Delineating the inner bladder surface using uniform contractions from the outer surface under variable bladder filling conditions

Tara Rosewall*, Andrew Bayley, Charles Catton, Peter Chung, Geoffrey Currie, Robert Heaton, Janelle Wheat, Michael Milosevic

*Corresponding author for this work

    Research output: Contribution to journalArticlepeer-review

    3 Citations (Scopus)


    Objective: To evaluate the methods to delineate the inner bladder (IB) surface using a uniform contraction from the outer bladder (OB) surface, assuming the bladder wall (BW) is either of constant thickness, constant volume or variable volume. Methods: 14 prostate intensity-modulated radiotherapy patients with 2 planning CTs were identified. For both CTs, OB was delineated using model-based segmentation. IB was delineated manually. Then, using uniform contractions from OB, the position of IB was approximated using a: 2.5-mm contraction, patient-specific contraction, patientspecific constant wall volume method and variable wall volume method. The structures created using those strategies were compared against the manual IB contours using geometric and dosimetric indices. Results: In the presence of variable bladder filling, use of a generic or patient-specific constant contraction resulted in a significant overestimation of IB volume (112 and 113 cm3, respectively; p,0.001) that was inversely correlated with the difference in urine volume between the scans (R2.0.86). Mean differences across 95% of IB surfaces were #2mm for methods using either constant or variable wall volume. Mean dose-volume histogram (DVH) differences were ,1cm3 across the whole BW DVH when using the method that assumed a variable wall volume. Conclusion: The variable volume BW model provided the best approximation of the IB surface position under varying filling conditions, based on geometric and dosimetric indices. Advances in knowledge: Use of the equation derived in this research provides a quick and accurate method to delineate the hollow BWon serial imaging for the purposes of dose reconstruction.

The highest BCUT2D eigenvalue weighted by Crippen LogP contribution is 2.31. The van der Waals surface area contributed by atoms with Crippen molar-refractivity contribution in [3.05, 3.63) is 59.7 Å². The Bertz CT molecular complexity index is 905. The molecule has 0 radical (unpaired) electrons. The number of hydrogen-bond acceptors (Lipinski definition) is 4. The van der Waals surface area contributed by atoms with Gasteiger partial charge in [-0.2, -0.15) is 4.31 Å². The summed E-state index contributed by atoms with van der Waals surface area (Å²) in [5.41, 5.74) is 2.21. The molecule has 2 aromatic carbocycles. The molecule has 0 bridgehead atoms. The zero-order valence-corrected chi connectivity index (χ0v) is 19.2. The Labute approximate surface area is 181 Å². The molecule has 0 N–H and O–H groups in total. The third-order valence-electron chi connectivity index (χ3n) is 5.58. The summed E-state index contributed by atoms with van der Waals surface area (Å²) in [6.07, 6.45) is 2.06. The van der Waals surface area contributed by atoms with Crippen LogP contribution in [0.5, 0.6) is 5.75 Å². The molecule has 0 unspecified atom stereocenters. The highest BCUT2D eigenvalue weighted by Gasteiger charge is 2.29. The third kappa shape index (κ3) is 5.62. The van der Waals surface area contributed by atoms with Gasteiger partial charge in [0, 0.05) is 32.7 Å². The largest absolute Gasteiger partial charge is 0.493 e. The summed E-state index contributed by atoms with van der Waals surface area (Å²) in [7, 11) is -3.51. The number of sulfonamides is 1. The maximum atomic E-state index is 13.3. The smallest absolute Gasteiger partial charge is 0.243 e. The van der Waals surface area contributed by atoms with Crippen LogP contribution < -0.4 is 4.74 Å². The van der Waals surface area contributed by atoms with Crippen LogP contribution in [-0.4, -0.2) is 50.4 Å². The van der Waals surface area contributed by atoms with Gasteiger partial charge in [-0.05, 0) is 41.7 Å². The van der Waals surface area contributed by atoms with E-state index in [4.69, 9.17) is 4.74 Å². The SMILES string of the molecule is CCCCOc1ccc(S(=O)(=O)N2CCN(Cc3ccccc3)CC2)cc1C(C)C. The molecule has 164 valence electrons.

Original languageEnglish
    Article number20140818
    Pages (from-to)1-9
    Number of pages9
    JournalBritish Journal of Radiology
    Issue number1053
    Publication statusPublished - 1 Sep 2015


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